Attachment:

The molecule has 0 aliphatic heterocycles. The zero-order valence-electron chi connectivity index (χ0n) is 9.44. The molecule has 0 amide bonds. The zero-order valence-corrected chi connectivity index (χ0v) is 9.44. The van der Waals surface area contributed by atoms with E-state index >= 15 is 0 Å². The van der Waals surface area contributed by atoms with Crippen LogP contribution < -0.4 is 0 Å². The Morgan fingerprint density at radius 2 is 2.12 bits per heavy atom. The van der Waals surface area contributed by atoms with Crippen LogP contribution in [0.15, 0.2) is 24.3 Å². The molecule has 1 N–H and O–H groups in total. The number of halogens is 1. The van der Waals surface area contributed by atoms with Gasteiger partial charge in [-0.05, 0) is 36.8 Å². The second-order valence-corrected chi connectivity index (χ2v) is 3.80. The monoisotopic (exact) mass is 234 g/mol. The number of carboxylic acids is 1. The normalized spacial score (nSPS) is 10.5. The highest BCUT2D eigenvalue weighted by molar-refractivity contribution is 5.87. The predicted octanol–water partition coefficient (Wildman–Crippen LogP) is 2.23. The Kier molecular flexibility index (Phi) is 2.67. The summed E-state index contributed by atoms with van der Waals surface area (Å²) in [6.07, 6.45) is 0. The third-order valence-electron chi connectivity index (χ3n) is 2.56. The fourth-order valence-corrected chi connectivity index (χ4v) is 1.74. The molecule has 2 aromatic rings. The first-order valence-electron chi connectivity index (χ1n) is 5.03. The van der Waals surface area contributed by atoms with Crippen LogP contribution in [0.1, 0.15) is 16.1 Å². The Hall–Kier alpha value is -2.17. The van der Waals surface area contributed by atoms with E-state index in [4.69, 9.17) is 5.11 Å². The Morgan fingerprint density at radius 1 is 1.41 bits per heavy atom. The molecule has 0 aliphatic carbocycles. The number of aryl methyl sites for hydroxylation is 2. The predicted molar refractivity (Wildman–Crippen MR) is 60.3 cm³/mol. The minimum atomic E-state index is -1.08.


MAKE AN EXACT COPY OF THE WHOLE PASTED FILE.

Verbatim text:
The molecule has 0 aliphatic heterocycles. The zero-order valence-electron chi connectivity index (χ0n) is 9.44. The molecule has 0 amide bonds. The zero-order valence-corrected chi connectivity index (χ0v) is 9.44. The van der Waals surface area contributed by atoms with E-state index >= 15 is 0 Å². The van der Waals surface area contributed by atoms with Crippen LogP contribution < -0.4 is 0 Å². The Morgan fingerprint density at radius 2 is 2.12 bits per heavy atom. The van der Waals surface area contributed by atoms with Crippen LogP contribution in [0.15, 0.2) is 24.3 Å². The molecule has 1 N–H and O–H groups in total. The number of halogens is 1. The van der Waals surface area contributed by atoms with Gasteiger partial charge in [-0.05, 0) is 36.8 Å². The second-order valence-corrected chi connectivity index (χ2v) is 3.80. The monoisotopic (exact) mass is 234 g/mol. The number of carboxylic acids is 1. The normalized spacial score (nSPS) is 10.5. The highest BCUT2D eigenvalue weighted by molar-refractivity contribution is 5.87. The predicted octanol–water partition coefficient (Wildman–Crippen LogP) is 2.23. The Kier molecular flexibility index (Phi) is 2.67. The summed E-state index contributed by atoms with van der Waals surface area (Å²) in [6.07, 6.45) is 0. The third-order valence-electron chi connectivity index (χ3n) is 2.56. The fourth-order valence-corrected chi connectivity index (χ4v) is 1.74. The molecule has 2 aromatic rings. The first-order valence-electron chi connectivity index (χ1n) is 5.03. The van der Waals surface area contributed by atoms with Crippen LogP contribution in [0.1, 0.15) is 16.1 Å². The Hall–Kier alpha value is -2.17. The van der Waals surface area contributed by atoms with E-state index in [4.69, 9.17) is 5.11 Å². The Morgan fingerprint density at radius 1 is 1.41 bits per heavy atom. The molecule has 0 aliphatic carbocycles. The number of aryl methyl sites for hydroxylation is 2. The predicted molar refractivity (Wildman–Crippen MR) is 60.3 cm³/mol. The minimum atomic E-state index is -1.08.